Nelson: Small Fish in a Socially-Distanced Pond


Jibon ASM Asib

Students at the University of Utah are following the COVID-19 guidelines by wearing masks while working on campus (Photo by Abu Asib | The Daily Utah Chronicle)

By Paige Nelson, Opinion Writer


In colleges across the country, freshmen are not receiving a proper college experience. First-year students are coming off an abrupt ending to their senior years and don’t get to live on a lively college campus. University of Utah student Ali Viana described her feelings about her first year at college to me. “I knew this year would be different and I was pretty much expecting exactly what’s happening,” Ali said.

“When school got canceled last year I definitely had a stronger reaction to it because it was so out of the blue and I just had no idea that that was coming.” Ali also described how the social aspect of college has been lacking — the only person she’s become close with so far is her roommate. Moving to a new state is always difficult, but this year’s new out-of-state students feel more isolated than ever. The transition to college this year will surely be a hard one, but despite all the unknowns, there are still ways to make freshman year worthwhile.

The U is in phase orange which means that campus residents aren’t allowed to have guests inside their rooms. Large groups are also not permitted in phase orange, which meant that the usual Weeks of Welcome activities were canceled on campus. During last year’s Weeks of Welcome there were barbeques, movie nights, themed-dinners, t-shirt swaps and so much more. This year, freshmen didn’t get the luxury of going out to group events to meet new people on campus.

To make matters more difficult, the seating outside certain dorm areas, like the new Kahlert Village, was removed to encourage social distancing. Kahlert houses more than 900 students, and without seating open inside or outside, it has forced students to go back to their floors to eat their meals instead of getting to meet new people at the dining hall. Social interaction is one of the most important parts of college and students are missing out on it right now.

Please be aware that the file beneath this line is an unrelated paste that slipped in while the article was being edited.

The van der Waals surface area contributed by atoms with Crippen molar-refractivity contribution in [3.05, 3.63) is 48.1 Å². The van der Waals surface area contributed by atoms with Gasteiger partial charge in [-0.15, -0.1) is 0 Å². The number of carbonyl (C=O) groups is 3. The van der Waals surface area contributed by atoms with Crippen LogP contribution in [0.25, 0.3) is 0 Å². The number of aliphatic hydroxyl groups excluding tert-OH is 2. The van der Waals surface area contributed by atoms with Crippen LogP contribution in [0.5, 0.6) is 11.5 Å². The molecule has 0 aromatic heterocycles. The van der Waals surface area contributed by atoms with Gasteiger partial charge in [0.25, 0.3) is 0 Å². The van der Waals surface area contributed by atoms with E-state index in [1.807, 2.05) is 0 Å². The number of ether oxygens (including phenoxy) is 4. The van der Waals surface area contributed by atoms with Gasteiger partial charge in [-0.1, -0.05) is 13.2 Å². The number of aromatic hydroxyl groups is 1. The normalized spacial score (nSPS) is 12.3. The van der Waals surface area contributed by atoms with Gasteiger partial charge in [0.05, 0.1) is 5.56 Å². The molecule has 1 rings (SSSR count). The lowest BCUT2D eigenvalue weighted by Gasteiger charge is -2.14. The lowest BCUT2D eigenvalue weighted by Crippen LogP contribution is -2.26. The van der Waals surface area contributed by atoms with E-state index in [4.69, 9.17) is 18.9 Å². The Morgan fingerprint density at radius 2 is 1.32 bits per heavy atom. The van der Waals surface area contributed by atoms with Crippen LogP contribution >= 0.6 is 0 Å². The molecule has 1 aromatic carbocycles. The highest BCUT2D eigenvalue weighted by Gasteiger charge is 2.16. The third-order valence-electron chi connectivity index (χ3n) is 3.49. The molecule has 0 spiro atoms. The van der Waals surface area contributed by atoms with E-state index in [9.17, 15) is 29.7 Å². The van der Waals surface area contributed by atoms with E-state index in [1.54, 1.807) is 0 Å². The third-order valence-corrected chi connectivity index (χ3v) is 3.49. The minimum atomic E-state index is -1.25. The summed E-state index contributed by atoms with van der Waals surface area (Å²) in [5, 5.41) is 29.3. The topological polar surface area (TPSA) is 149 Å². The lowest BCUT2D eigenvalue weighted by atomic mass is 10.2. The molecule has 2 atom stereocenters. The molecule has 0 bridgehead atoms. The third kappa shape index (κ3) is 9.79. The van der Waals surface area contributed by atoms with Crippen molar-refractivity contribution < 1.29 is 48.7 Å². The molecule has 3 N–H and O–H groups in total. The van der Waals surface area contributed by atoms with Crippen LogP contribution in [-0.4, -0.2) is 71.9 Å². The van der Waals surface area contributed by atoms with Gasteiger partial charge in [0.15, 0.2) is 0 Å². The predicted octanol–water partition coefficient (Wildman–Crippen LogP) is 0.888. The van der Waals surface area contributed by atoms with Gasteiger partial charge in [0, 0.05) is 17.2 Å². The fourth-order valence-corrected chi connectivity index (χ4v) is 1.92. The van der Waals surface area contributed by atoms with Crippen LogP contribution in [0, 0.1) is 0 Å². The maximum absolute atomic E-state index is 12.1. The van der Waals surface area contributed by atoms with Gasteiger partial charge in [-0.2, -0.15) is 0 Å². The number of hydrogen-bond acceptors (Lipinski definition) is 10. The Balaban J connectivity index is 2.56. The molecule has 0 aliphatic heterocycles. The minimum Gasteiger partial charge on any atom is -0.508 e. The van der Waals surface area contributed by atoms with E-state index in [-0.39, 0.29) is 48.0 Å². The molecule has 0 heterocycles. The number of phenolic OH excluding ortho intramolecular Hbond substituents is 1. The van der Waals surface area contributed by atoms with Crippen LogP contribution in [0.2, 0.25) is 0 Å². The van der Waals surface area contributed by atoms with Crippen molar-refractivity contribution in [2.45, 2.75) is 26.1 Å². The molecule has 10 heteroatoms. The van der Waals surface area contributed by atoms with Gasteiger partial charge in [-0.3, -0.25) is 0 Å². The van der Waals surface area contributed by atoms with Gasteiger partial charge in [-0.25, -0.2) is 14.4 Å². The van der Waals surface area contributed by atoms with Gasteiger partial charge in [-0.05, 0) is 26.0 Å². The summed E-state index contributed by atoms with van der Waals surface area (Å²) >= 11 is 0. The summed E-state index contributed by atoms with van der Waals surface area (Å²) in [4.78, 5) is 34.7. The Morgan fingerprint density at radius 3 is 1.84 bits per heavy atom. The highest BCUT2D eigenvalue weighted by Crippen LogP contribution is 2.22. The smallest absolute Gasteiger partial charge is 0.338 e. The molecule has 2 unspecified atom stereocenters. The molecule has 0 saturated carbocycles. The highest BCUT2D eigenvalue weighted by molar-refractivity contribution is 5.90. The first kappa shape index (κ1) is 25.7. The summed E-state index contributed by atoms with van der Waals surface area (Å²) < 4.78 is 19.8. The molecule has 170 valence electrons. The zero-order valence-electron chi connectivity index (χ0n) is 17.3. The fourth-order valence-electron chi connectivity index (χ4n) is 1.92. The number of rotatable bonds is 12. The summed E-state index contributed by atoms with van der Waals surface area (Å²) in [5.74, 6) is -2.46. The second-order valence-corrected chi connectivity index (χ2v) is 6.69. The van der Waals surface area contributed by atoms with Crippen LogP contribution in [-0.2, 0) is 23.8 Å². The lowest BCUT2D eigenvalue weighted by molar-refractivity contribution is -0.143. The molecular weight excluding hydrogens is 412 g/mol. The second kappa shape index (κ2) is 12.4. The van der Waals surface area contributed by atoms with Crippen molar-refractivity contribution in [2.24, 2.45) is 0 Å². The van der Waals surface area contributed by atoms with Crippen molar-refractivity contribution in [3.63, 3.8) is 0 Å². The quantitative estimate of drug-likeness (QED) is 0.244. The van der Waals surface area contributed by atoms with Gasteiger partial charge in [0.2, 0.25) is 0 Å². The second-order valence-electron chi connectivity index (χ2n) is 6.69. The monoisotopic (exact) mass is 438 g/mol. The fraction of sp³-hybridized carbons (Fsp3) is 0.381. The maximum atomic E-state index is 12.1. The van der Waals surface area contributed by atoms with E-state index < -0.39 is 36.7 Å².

Although it isn’t the year that any of us wanted, there are ways to make it better. There are still so many opportunities to get involved. The Hinckley Institute of Politics houses extensive opportunities for local, national and international internships. No matter your intended major, there’s a spot for you. Students can also get involved through campus groups despite distancing requirements. I was able to apply, interview and train for my position as an opinion writer remotely.

First-year student Ethan Gotz has jumped right into getting involved on campus. He just got a job at Corner Bakery, to which he happily spends 20 minutes walking for each shift. He is also part of the ski club. But he is most excited about volunteer service at the U through the Bennion Center. “They’re starting this sewing project where they are going to start sewing face masks and then give them to elderly, and hats I think. It’s really cool,” said Gotz. He plans on volunteering on Friday Nights in Kahlert Village where the sewing project is taking place. But if the adjustment to college is proving to be more difficult than you imagined, that’s okay too.

This year, we have more time to adjust to the change from high school to college. Right now, you can choose to focus on school before investing a lot of time in the social aspect. That’s what Ali is doing. She said, “I’m definitely putting more time into everything that I turn in, mainly because I don’t have anything else going on.” Ali explained that she can better take in the knowledge because she has more time to work on the assignments she is given. Thanks to Canvas, the U’s online classroom, teachers are able to post assignments at the beginning of the school week. This gives students ample time to complete their work before the deadline hits.

As upsetting as it is to look back on everything that we’ve missed in the past seven months, we also have to learn to adapt to our new environment. There are ways to stay involved and engaged in learning. And although we didn’t get the high school closure that we were expecting, we can still make the best of our college experience. These are supposed to be the best years of our lives, so let’s not waste the opportunities that come our way.


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